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Cuba is the Soviet Union's Israel

MIKHAIL GORBACHEV's recent trip to Cuba created considerable confusion in Washington. Some said he was a puppeteer who tried to pull back on the strings of his puppet. Others argued that Mr. Gorbachev was the stern parent who went to lecture his errant child. The most extreme warned that we should not consider his mission a benign one. He is, they contend, no less than a wily general who conferred with his rapid-deployment-force commander about plots to cause the United States trouble. These explanations, however, missed the essence of the Soviet-Cuban relationship, which is much like Israel's relationship to the United States. Compare Israel with Cuba:

Threat perception: Both countries see fundamental threats hovering at their borders. Their neighbors have tried to isolate them, and several times have tried to overthrow their governments. Israel's nearby enemies still refuse to recognize Israel and maintain threatening postures. Cuba's principal worry, the US, also refuses to discuss normalization of relations and continues to impose a hostile trade embargo.

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Military capability: Israel and Cuba have built the most sophisticated and successful military machines in their regions. In both cases, their defense depends on the continued support from a superpower, and each has linked its armed forces and intelligence closely to the US or Soviet Union.

Superpower relations: Israel is less than 1,000 miles from the USSR; Cuba is less than 100 from the US. Yet each is enmeshed with the superpower that's farthest from it. Israel's annual per capita aid from the US is about $750; Cuba's per capita aid from the USSR is about $500. Israel's economy is tied to the West. Cuba is a member of the communist trading bloc, the Council for Mutual Economic Assistance (CMEA), and 85 percent of its trade is with CMEA countries.

Identity: Each country views its destiny in almost messianic terms. Both have small populations - Israel with 4.2 million people, Cuba with 10.2 million - that have transformed their countries against great odds. Israelis believe they have a divine injunction to rebuild the country as a Jewish homeland, and they have made the desert blossom. Cubans believe they are the vanguard of the third world, and their achievements in health care, education, and urban development are respected among poor countries.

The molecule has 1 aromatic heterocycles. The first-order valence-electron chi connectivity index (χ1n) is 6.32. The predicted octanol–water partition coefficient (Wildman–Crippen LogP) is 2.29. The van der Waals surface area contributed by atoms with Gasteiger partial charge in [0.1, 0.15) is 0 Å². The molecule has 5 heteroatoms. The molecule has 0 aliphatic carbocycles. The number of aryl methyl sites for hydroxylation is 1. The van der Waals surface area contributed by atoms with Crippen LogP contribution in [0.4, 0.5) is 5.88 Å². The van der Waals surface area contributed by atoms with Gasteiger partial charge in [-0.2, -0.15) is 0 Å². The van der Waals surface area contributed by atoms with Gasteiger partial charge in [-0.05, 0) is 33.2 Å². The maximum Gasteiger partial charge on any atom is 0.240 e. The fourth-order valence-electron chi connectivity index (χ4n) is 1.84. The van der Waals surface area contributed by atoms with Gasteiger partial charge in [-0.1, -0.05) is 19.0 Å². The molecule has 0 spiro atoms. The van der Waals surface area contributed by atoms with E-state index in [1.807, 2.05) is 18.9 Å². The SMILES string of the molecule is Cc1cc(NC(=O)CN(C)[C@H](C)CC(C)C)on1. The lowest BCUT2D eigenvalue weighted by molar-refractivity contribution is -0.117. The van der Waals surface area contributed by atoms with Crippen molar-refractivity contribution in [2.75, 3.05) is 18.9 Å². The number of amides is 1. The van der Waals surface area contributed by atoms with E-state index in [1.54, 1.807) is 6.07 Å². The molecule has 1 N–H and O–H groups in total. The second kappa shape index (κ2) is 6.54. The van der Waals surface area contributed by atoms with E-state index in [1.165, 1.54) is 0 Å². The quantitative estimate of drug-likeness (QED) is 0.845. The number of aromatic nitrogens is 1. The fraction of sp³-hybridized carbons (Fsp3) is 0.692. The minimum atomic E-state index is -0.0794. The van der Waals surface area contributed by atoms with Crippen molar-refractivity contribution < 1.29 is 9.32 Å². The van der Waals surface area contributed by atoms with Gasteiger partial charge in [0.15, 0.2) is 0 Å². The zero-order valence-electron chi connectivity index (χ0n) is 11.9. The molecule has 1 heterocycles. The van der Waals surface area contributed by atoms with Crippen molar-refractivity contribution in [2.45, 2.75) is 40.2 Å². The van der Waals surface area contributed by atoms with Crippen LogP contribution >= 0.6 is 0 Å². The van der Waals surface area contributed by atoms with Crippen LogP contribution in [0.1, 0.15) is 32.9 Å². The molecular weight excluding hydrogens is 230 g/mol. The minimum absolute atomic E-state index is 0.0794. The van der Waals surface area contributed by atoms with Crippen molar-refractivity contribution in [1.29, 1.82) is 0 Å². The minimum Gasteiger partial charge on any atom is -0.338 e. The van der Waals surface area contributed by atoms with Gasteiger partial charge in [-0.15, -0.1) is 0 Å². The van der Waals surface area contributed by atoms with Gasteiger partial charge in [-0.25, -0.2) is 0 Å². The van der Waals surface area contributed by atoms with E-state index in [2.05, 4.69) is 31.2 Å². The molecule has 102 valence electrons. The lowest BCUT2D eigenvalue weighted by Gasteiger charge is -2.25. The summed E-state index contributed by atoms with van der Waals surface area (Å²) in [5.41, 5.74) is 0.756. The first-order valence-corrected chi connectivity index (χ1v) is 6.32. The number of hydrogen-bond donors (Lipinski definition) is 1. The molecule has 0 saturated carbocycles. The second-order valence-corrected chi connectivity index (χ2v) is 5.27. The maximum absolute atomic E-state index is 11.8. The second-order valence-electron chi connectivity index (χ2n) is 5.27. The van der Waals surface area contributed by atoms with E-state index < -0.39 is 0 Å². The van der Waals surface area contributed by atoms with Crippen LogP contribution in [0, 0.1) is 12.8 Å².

Relations with the third world: Israel and Cuba have provided considerable development aid to third-world countries. Both feature superb technical assistance. Each country has been involved militarily, as well, in ways that appear to serve its patron superpower. But Israel and Cuba have also angered and frustrated the US and USSR, respectively, because of independent policies toward key third-world nations.

Few would characterize the Israeli connection to the US as that of a US pawn. Similarly, there is little support for the proposition that the US should cut its ties to Israel because Israel often takes an independent path. The US-Israeli relationship is a complex one, and it goes well beyond any simple calculation of strategic gain in the Middle East.

The Soviet-Cuban relationship is parallel. It, too, turns only in part on Soviet strategic calculations about the Western Hemisphere. Thus when Gorbachev negotiates with Fidel Castro, there are no ultimatums.

High on their agenda this time was the third world, where Gorbachev wants to reduce Soviet commitments and Mr. Castro wants to maintain ``proletarian internationalism.'' Cuba's orientation leads to differences with the USSR over the kind of support to provide countries like Nicaragua.

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Such a disagreement was evident over Angola last year. Unlike the USSR, Cuba did not want to negotiate a withdrawal until the security of the Angolan government could be enhanced.

Perestroika and glasnost, both of which have been rejected by Castro as inappropriate for Cuban circumstances, came up only obliquely during Gorbachev's visit. Gorbachev is more concerned that Cuba fulfill its CMEA production targets, not how the targets are met.

If we think of Cuba as the Israel of the Caribbean, our interpretation of this Gorbachev-Castro meeting will be more realistic. Our perceptions of Cuban behavior in general will be more sensible. We might be more able to see some Cuban actions as benign or even defensive, and not define each conflict as an East-West confrontation. From that might flow a policy toward our neighbors that would make the Caribbean basin less like the Middle East.

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